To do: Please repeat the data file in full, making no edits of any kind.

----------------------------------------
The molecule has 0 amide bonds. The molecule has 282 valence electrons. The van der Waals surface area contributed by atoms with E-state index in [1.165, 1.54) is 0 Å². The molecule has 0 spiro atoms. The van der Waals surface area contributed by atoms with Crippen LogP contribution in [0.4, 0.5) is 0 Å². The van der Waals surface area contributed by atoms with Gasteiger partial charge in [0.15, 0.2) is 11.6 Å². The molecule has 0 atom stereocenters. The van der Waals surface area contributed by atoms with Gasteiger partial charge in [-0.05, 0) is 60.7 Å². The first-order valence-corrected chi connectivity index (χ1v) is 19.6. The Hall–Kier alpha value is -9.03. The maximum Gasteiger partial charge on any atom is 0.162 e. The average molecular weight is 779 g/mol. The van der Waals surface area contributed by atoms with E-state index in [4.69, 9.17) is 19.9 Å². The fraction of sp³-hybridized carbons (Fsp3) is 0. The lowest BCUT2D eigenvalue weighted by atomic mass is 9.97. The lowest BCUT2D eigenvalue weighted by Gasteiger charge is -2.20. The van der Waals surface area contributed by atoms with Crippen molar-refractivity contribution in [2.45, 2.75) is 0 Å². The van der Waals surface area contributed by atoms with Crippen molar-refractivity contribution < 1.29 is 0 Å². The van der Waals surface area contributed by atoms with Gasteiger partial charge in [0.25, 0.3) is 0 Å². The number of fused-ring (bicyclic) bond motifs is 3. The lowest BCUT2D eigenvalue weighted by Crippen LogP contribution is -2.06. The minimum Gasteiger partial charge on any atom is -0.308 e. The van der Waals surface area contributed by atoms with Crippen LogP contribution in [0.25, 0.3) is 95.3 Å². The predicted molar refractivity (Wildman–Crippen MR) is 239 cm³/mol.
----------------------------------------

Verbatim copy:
The molecule has 0 amide bonds. The molecule has 282 valence electrons. The van der Waals surface area contributed by atoms with E-state index in [1.165, 1.54) is 0 Å². The molecule has 0 spiro atoms. The van der Waals surface area contributed by atoms with Crippen LogP contribution in [0.4, 0.5) is 0 Å². The van der Waals surface area contributed by atoms with Gasteiger partial charge in [0.15, 0.2) is 11.6 Å². The molecule has 0 atom stereocenters. The van der Waals surface area contributed by atoms with Gasteiger partial charge in [-0.05, 0) is 60.7 Å². The first-order valence-corrected chi connectivity index (χ1v) is 19.6. The Hall–Kier alpha value is -9.03. The maximum Gasteiger partial charge on any atom is 0.162 e. The average molecular weight is 779 g/mol. The van der Waals surface area contributed by atoms with E-state index in [4.69, 9.17) is 19.9 Å². The fraction of sp³-hybridized carbons (Fsp3) is 0. The lowest BCUT2D eigenvalue weighted by atomic mass is 9.97. The lowest BCUT2D eigenvalue weighted by Gasteiger charge is -2.20. The van der Waals surface area contributed by atoms with Crippen molar-refractivity contribution in [2.45, 2.75) is 0 Å². The van der Waals surface area contributed by atoms with Crippen molar-refractivity contribution < 1.29 is 0 Å². The van der Waals surface area contributed by atoms with Gasteiger partial charge in [0.25, 0.3) is 0 Å². The number of fused-ring (bicyclic) bond motifs is 3. The lowest BCUT2D eigenvalue weighted by Crippen LogP contribution is -2.06. The minimum Gasteiger partial charge on any atom is -0.308 e. The van der Waals surface area contributed by atoms with Crippen LogP contribution in [0.25, 0.3) is 95.3 Å². The predicted molar refractivity (Wildman–Crippen MR) is 239 cm³/mol.